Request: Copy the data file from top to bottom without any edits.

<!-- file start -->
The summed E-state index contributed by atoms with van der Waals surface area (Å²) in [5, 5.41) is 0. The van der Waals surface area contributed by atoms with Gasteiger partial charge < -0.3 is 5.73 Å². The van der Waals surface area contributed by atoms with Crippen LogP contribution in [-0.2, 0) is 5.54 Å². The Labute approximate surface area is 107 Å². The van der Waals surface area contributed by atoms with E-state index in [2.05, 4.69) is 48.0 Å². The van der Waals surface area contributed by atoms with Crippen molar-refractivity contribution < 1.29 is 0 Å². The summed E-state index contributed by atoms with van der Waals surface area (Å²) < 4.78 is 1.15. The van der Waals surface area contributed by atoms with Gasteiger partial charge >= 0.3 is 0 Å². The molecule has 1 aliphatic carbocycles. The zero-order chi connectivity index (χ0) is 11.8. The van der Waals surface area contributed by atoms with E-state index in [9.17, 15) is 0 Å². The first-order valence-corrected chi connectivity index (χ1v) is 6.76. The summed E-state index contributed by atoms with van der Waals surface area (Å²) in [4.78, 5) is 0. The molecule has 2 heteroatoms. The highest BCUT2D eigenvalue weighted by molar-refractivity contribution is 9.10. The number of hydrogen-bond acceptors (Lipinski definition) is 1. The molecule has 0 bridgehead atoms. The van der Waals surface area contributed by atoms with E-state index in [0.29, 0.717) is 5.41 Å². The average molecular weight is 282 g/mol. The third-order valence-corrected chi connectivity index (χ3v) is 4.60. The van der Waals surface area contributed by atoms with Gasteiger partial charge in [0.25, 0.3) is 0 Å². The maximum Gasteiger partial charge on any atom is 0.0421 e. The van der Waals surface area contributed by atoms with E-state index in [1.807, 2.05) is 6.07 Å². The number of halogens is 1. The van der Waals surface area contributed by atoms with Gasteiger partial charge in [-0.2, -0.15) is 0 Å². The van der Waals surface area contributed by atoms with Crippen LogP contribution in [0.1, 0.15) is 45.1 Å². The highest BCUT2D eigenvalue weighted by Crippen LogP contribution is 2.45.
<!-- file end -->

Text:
The summed E-state index contributed by atoms with van der Waals surface area (Å²) in [5, 5.41) is 0. The van der Waals surface area contributed by atoms with Gasteiger partial charge < -0.3 is 5.73 Å². The van der Waals surface area contributed by atoms with Crippen LogP contribution in [-0.2, 0) is 5.54 Å². The Labute approximate surface area is 107 Å². The van der Waals surface area contributed by atoms with E-state index in [2.05, 4.69) is 48.0 Å². The van der Waals surface area contributed by atoms with Crippen molar-refractivity contribution < 1.29 is 0 Å². The summed E-state index contributed by atoms with van der Waals surface area (Å²) < 4.78 is 1.15. The van der Waals surface area contributed by atoms with Gasteiger partial charge >= 0.3 is 0 Å². The molecule has 1 aliphatic carbocycles. The zero-order chi connectivity index (χ0) is 11.8. The van der Waals surface area contributed by atoms with E-state index in [9.17, 15) is 0 Å². The first-order valence-corrected chi connectivity index (χ1v) is 6.76. The summed E-state index contributed by atoms with van der Waals surface area (Å²) in [4.78, 5) is 0. The molecule has 2 heteroatoms. The highest BCUT2D eigenvalue weighted by molar-refractivity contribution is 9.10. The number of hydrogen-bond acceptors (Lipinski definition) is 1. The molecule has 0 bridgehead atoms. The van der Waals surface area contributed by atoms with E-state index in [0.29, 0.717) is 5.41 Å². The average molecular weight is 282 g/mol. The third-order valence-corrected chi connectivity index (χ3v) is 4.60. The van der Waals surface area contributed by atoms with Gasteiger partial charge in [0.25, 0.3) is 0 Å². The maximum Gasteiger partial charge on any atom is 0.0421 e. The van der Waals surface area contributed by atoms with E-state index in [1.807, 2.05) is 6.07 Å². The number of halogens is 1. The van der Waals surface area contributed by atoms with Gasteiger partial charge in [-0.2, -0.15) is 0 Å². The van der Waals surface area contributed by atoms with Crippen LogP contribution in [0.1, 0.15) is 45.1 Å². The highest BCUT2D eigenvalue weighted by Crippen LogP contribution is 2.45.